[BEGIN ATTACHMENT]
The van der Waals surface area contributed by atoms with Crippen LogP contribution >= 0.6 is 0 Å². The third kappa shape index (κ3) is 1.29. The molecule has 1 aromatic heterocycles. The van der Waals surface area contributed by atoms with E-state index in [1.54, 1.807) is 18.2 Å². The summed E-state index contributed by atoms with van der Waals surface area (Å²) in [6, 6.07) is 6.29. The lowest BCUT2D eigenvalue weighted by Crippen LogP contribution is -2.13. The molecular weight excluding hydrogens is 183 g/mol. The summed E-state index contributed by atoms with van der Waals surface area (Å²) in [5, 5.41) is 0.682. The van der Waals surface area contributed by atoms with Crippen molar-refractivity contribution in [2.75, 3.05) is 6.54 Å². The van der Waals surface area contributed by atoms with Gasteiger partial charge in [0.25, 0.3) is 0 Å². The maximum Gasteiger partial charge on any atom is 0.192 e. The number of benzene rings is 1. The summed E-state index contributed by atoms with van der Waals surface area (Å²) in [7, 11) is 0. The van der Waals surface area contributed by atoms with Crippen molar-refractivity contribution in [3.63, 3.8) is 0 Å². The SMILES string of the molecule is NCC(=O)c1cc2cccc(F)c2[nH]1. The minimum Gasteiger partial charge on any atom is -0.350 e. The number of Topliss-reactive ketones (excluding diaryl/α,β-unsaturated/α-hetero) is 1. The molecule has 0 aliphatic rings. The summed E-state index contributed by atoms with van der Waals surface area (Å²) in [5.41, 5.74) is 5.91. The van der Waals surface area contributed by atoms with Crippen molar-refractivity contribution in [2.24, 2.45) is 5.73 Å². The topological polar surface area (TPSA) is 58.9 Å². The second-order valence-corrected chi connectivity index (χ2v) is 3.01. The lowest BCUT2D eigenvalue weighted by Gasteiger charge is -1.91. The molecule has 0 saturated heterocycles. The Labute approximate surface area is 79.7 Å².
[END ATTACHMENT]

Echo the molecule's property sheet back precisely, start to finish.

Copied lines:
The van der Waals surface area contributed by atoms with Crippen LogP contribution >= 0.6 is 0 Å². The third kappa shape index (κ3) is 1.29. The molecule has 1 aromatic heterocycles. The van der Waals surface area contributed by atoms with E-state index in [1.54, 1.807) is 18.2 Å². The summed E-state index contributed by atoms with van der Waals surface area (Å²) in [6, 6.07) is 6.29. The lowest BCUT2D eigenvalue weighted by Crippen LogP contribution is -2.13. The molecular weight excluding hydrogens is 183 g/mol. The summed E-state index contributed by atoms with van der Waals surface area (Å²) in [5, 5.41) is 0.682. The van der Waals surface area contributed by atoms with Crippen molar-refractivity contribution in [2.75, 3.05) is 6.54 Å². The van der Waals surface area contributed by atoms with Gasteiger partial charge in [0.25, 0.3) is 0 Å². The maximum Gasteiger partial charge on any atom is 0.192 e. The number of benzene rings is 1. The summed E-state index contributed by atoms with van der Waals surface area (Å²) in [7, 11) is 0. The van der Waals surface area contributed by atoms with Crippen molar-refractivity contribution in [3.63, 3.8) is 0 Å². The SMILES string of the molecule is NCC(=O)c1cc2cccc(F)c2[nH]1. The minimum Gasteiger partial charge on any atom is -0.350 e. The number of Topliss-reactive ketones (excluding diaryl/α,β-unsaturated/α-hetero) is 1. The molecule has 0 aliphatic rings. The summed E-state index contributed by atoms with van der Waals surface area (Å²) in [5.41, 5.74) is 5.91. The van der Waals surface area contributed by atoms with Crippen molar-refractivity contribution in [2.24, 2.45) is 5.73 Å². The topological polar surface area (TPSA) is 58.9 Å². The second-order valence-corrected chi connectivity index (χ2v) is 3.01. The lowest BCUT2D eigenvalue weighted by Gasteiger charge is -1.91. The molecule has 0 saturated heterocycles. The Labute approximate surface area is 79.7 Å².